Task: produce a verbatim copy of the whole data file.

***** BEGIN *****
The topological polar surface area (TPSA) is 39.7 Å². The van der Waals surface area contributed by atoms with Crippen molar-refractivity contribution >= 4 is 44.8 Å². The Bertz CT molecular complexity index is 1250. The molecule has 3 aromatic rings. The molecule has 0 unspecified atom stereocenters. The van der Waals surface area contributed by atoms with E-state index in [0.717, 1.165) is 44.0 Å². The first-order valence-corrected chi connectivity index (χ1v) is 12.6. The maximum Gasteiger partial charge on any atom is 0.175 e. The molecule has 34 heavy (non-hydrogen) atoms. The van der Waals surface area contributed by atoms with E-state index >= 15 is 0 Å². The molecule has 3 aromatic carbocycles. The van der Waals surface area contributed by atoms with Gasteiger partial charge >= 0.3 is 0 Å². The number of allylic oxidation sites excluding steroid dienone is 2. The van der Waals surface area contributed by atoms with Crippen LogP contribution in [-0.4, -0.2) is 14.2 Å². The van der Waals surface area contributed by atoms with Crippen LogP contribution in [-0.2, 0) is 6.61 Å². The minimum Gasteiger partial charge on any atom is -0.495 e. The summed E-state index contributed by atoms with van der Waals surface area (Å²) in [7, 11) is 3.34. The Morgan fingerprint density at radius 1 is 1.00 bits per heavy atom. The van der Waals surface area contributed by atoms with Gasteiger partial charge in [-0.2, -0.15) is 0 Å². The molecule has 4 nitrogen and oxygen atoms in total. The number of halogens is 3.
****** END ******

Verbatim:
The topological polar surface area (TPSA) is 39.7 Å². The van der Waals surface area contributed by atoms with Crippen molar-refractivity contribution >= 4 is 44.8 Å². The Bertz CT molecular complexity index is 1250. The molecule has 3 aromatic rings. The molecule has 0 unspecified atom stereocenters. The van der Waals surface area contributed by atoms with E-state index in [0.717, 1.165) is 44.0 Å². The first-order valence-corrected chi connectivity index (χ1v) is 12.6. The maximum Gasteiger partial charge on any atom is 0.175 e. The molecule has 34 heavy (non-hydrogen) atoms. The van der Waals surface area contributed by atoms with E-state index >= 15 is 0 Å². The molecule has 3 aromatic carbocycles. The van der Waals surface area contributed by atoms with Gasteiger partial charge >= 0.3 is 0 Å². The number of allylic oxidation sites excluding steroid dienone is 2. The van der Waals surface area contributed by atoms with Crippen LogP contribution in [-0.4, -0.2) is 14.2 Å². The van der Waals surface area contributed by atoms with Crippen LogP contribution in [-0.2, 0) is 6.61 Å². The minimum Gasteiger partial charge on any atom is -0.495 e. The summed E-state index contributed by atoms with van der Waals surface area (Å²) in [7, 11) is 3.34. The Morgan fingerprint density at radius 1 is 1.00 bits per heavy atom. The van der Waals surface area contributed by atoms with Gasteiger partial charge in [-0.2, -0.15) is 0 Å². The molecule has 4 nitrogen and oxygen atoms in total. The number of halogens is 3.